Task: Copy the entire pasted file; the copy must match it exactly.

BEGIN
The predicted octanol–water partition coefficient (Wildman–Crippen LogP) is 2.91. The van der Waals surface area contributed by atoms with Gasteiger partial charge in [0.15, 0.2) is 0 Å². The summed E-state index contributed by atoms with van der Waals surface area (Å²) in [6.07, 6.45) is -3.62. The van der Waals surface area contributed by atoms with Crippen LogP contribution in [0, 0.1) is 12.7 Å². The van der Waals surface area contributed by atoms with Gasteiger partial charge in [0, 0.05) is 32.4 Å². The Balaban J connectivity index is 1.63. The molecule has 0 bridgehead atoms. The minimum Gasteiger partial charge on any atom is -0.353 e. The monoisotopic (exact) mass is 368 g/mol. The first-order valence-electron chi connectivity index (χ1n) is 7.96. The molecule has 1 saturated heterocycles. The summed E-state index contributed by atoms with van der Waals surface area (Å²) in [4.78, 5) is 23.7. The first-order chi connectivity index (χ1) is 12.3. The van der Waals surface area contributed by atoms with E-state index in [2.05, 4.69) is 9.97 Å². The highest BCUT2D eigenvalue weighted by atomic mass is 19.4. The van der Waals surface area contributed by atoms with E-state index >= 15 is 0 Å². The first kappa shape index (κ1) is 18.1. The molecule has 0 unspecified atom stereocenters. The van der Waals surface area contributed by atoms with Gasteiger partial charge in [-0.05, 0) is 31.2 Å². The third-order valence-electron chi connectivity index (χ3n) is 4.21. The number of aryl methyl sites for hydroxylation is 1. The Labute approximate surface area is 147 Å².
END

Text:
The predicted octanol–water partition coefficient (Wildman–Crippen LogP) is 2.91. The van der Waals surface area contributed by atoms with Gasteiger partial charge in [0.15, 0.2) is 0 Å². The summed E-state index contributed by atoms with van der Waals surface area (Å²) in [6.07, 6.45) is -3.62. The van der Waals surface area contributed by atoms with Crippen LogP contribution in [0, 0.1) is 12.7 Å². The van der Waals surface area contributed by atoms with Gasteiger partial charge in [0, 0.05) is 32.4 Å². The Balaban J connectivity index is 1.63. The molecule has 0 bridgehead atoms. The minimum Gasteiger partial charge on any atom is -0.353 e. The monoisotopic (exact) mass is 368 g/mol. The first-order valence-electron chi connectivity index (χ1n) is 7.96. The molecule has 1 saturated heterocycles. The summed E-state index contributed by atoms with van der Waals surface area (Å²) in [4.78, 5) is 23.7. The first-order chi connectivity index (χ1) is 12.3. The van der Waals surface area contributed by atoms with E-state index in [2.05, 4.69) is 9.97 Å². The highest BCUT2D eigenvalue weighted by atomic mass is 19.4. The van der Waals surface area contributed by atoms with E-state index >= 15 is 0 Å². The first kappa shape index (κ1) is 18.1. The molecule has 0 unspecified atom stereocenters. The van der Waals surface area contributed by atoms with Gasteiger partial charge in [-0.05, 0) is 31.2 Å². The third-order valence-electron chi connectivity index (χ3n) is 4.21. The number of aryl methyl sites for hydroxylation is 1. The Labute approximate surface area is 147 Å².